Tuesday, November 3, 2009

Global Nominal Spending History

As someone who believes that stabilizing nominal spending rather than inflation is key to macroeconomic stability, I have taken the liberty in the past to reframe U.S. macroeconomic history according to this perspective. Thus, I renamed (1) the "Great Inflation" that started in the mid-1960s and ended in the early-1980s as the "Great Nominal Spending Spree" and (2) the "Great Moderation" of 25 years or so preceding the current crisis the "Great Moderation in Nominal Spending." I also labeled the late-2008, early 2009 period as the "Great Nominal Spending Crash". Below was the figure I used to summarize this reframing of U.S. macroeconomic history (Click on figure to enlarge):


Recently, I learned the OECD has a quarterly nominal GDP measure (PPP-adjusted basis) aggregated across 25 of its member countries going back to 1960:Q1. The countries are as follows: Australia, Austria, Belgium, Canada, Denmark, Finland, France, Germany, Greece, Iceland, Ireland, Italy, Japan, Luxembourg, Mexico, Netherlands, New Zealand, Norway, Portugal, Spain, Sweden, Switzerland, Turkey, United Kingdom and United States. The combined economies of these counties make up over half the world economy and thus, provide some sense of global nominal spending. So in the spirit of reframing global macroeconomic history according to a nominal spending perspective I created the following figure (click on figure to enlarge):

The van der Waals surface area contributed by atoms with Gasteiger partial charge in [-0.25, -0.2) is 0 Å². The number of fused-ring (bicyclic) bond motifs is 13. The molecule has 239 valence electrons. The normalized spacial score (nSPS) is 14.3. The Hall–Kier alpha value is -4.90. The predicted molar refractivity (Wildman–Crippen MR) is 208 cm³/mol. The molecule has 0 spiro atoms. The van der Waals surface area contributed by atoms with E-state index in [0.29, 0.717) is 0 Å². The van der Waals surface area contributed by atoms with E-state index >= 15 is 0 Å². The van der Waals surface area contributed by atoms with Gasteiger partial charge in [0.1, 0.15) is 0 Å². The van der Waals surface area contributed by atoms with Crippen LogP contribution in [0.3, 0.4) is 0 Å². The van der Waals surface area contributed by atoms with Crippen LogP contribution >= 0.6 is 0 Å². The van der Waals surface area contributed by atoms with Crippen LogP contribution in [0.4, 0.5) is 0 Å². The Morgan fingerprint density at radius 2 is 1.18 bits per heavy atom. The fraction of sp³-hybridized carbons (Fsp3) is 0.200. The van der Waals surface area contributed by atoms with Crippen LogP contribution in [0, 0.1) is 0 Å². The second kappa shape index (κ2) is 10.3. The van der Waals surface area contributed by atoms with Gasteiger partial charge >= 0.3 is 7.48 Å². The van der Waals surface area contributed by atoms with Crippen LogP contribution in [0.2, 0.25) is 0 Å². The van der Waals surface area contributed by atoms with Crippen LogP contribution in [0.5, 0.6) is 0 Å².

I suspect the similarities between these two figures speak to the size and influence of the U.S. economy. I think it also speaks to the influence of U.S. monetary policy on global liquidity conditions and, thus, it influence on global nominal spending.

5 comments:

  1. Just to make sure you two are aware of each other, allow me to make an introduction:

    Scott Sumner of Bentley has been writing along very similar lines. I've linked him to your last post, and here is his blog: http://blogsandwikis.bentley.edu/themoneyillusion/

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  2. Oh, reading further down I see you do. Nevermind.

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  3. Nice graphs David. It really shows how big the policy error was this time (the biggest drop in NGDP since 1938) Bill Woolsey has done some graphs with levels rather than rates of change. Since the early 1990s NGDP stayed pretty close to the trend line until last year. I would add that the NGDP spurt in 1983-84 wasn't totally unjustified, as the deep recession of 1982 meant that RGDP could grow fast as we returned to full employment. This meant fast NGDP growth was consistent with 4% inflation. After 1984 they appropriately downshifted to closer to 5% NGDP growth. There is some debate about whether faster than 5% NGDP growth would be appropriate during a similar catch up period right now. I think it would, (as does Woolsey)as long as the Fed carefully spells out an explicit target path for NGDP that would prevent a breakout of high inflation.

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  4. I think the graphs are impressive but can´t really understand what is going on because I´m not familiar with the variables in question. Can you please explain what these variables are for those of us who are lagging a few quarters?

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  5. Alex:

    I just put up a new post that hopefully sheds some light on the figures.

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